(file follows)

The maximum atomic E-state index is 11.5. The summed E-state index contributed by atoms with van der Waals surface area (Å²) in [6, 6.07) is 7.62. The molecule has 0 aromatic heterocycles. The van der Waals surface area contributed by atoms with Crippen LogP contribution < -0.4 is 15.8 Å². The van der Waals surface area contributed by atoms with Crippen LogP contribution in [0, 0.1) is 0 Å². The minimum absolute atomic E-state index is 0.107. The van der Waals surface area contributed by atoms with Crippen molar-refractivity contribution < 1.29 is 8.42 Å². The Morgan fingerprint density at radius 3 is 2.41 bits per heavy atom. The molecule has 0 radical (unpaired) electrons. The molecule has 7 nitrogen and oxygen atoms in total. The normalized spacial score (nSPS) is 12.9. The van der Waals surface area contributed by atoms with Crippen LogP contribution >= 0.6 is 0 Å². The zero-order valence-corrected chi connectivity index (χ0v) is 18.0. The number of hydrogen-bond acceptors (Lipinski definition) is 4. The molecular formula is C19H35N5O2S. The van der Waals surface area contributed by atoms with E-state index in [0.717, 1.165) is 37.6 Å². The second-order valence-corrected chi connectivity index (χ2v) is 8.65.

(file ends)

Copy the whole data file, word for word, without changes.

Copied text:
The maximum atomic E-state index is 11.5. The summed E-state index contributed by atoms with van der Waals surface area (Å²) in [6, 6.07) is 7.62. The molecule has 0 aromatic heterocycles. The van der Waals surface area contributed by atoms with Crippen LogP contribution < -0.4 is 15.8 Å². The van der Waals surface area contributed by atoms with Crippen LogP contribution in [0, 0.1) is 0 Å². The minimum absolute atomic E-state index is 0.107. The van der Waals surface area contributed by atoms with Crippen molar-refractivity contribution < 1.29 is 8.42 Å². The Morgan fingerprint density at radius 3 is 2.41 bits per heavy atom. The molecule has 0 radical (unpaired) electrons. The molecule has 7 nitrogen and oxygen atoms in total. The normalized spacial score (nSPS) is 12.9. The van der Waals surface area contributed by atoms with Crippen LogP contribution >= 0.6 is 0 Å². The zero-order valence-corrected chi connectivity index (χ0v) is 18.0. The number of hydrogen-bond acceptors (Lipinski definition) is 4. The molecular formula is C19H35N5O2S. The van der Waals surface area contributed by atoms with E-state index in [0.717, 1.165) is 37.6 Å². The second-order valence-corrected chi connectivity index (χ2v) is 8.65.